Trigger control. When you want your gun to go bang, you must press the trigger through its full range of motion. In order to keep the muzzle on target long enough for the exiting bullet to follow its intended trajectory to the target, you have to operate the trigger smoothly. To keep launching bullets, you need to be capable of exercising good trigger control. You will be able to do none of the above if your firearm’s trigger is too heavy for you to press smoothly, too heavy for you to keep operating when you have to take multiple shots, or if you cannot reach the trigger. The bottom line is that your trigger finger must be able to maintain good contact with the face of the trigger, and you must be able to press that trigger rearward and reset it smoothly multiple times in succession.
Revolver Versus Semi-Automatic Pistol: Which is Better? This has been the subject of endless debate and there is no final answer.
Natural pointers. When you pick up your handgun, it should point well for you. What this means is that when you present it and punch it out to the target, you should be able to see a good sight picture or good silhouette of the gun superimposed right over your point of aim on your target. If you continually have to re-adjust where the handgun is pointing after you’ve punched it out onto your point of aim, the handgun probably does not point well for you and should be rejected for your personal defense.
Ease of maintenance. Naturally, you must be able to properly maintain and clean your firearm so that it can serve you well. Make sure that when you buy a gun you are able to disassemble it as described in the owner’s manual for cleaning (also termed field stripping) and reassemble it after cleaning and function checking. Unless you have someone to do this for you, if a handgun is too difficult for you to field strip for cleaning it may not be your best choice.
This has been the subject of endless debate and there is no final answer. The proper question is which is better for you? If you want to train with a semiautomatic pistol, in addition to it having passed all of the above tests, you must be able to operate the slide.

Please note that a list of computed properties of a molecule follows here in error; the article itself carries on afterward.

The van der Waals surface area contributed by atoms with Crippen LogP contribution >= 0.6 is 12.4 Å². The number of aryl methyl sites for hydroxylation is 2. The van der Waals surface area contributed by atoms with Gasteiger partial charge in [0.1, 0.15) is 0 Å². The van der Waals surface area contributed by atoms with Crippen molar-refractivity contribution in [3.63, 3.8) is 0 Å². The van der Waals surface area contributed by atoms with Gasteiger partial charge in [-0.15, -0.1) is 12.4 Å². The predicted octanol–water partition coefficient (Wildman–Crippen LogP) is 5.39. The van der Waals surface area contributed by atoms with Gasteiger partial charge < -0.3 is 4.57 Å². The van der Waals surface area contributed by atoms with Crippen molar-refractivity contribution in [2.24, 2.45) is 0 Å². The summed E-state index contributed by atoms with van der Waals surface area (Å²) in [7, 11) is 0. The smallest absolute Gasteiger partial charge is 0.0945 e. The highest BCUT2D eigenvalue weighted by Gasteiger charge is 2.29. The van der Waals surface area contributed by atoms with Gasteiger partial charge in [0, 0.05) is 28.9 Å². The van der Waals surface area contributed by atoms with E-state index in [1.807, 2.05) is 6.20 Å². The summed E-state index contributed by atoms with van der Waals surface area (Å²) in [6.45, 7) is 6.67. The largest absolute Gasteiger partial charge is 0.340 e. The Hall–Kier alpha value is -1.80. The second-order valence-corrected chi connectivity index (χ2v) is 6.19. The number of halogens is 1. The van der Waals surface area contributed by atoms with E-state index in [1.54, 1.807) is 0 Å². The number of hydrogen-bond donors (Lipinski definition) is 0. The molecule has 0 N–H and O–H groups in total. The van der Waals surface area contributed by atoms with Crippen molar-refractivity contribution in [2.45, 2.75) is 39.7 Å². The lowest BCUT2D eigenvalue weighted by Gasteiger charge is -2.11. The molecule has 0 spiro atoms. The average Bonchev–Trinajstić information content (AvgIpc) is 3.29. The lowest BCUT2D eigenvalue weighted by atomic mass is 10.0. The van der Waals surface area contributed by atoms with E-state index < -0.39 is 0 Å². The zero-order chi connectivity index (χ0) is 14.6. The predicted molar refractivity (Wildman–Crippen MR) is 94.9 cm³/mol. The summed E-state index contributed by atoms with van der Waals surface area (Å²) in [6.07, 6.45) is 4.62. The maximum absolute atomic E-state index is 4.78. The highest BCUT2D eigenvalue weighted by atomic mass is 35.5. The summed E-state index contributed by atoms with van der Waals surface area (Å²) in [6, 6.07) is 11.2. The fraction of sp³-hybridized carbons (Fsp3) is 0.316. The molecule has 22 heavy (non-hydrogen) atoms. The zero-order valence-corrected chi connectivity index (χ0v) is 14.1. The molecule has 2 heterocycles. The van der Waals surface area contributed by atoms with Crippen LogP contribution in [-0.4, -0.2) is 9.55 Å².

Slides. Many semi-autos have heavy slides and stiff recoil spring and guide rod assemblies. This means that you need a lot of hand, arm and shoulder strength to hand cycle (or rack) the slide. Also, some semi-autos have slides that do not offer your hands enough purchase to get a good enough grasp on the slide so that you can work it. Such pistols will not work for you. Remember, if you cannot comfortably operate a semi-auto’s controls, which include the slide, the gun is not right for you.
These reliable mini-guns are easy to operate and have minimal recoil. They are so lightweight and small, if you own one, you have no excuse ever to be unarmed.
Tip-up barrels. Beretta continues to manufacture two ultra-compact pocket pistols: the Model 21 Bobcat in .22 LR, and the Model 3032 Tomcat in .32 ACP, with a very special feature, a tip-up barrel. For both the experienced professional and the novice, this handy feature makes these little pocket pistols the easiest and safest firearms for performing a chamber check to determine if the chamber is loaded or not. With this system of operation you can place a fully charged magazine in the magazine well, tip up the barrel chamber, load a round into the chamber, close the barrel, and be ready for engagement without having to cycle the slide. The operator can also eject a round to unload the gun without cycling the slide, just by tipping up the barrel. These pistols also have a frame-mounted manual safety and are double action on the first shot and single action on all subsequent shots. This provides for greater accuracy over longer distances, and an easier trigger to work than most similar size pocket pistols. Given their low recoil, either of these little guns could make a good concealed carry choice.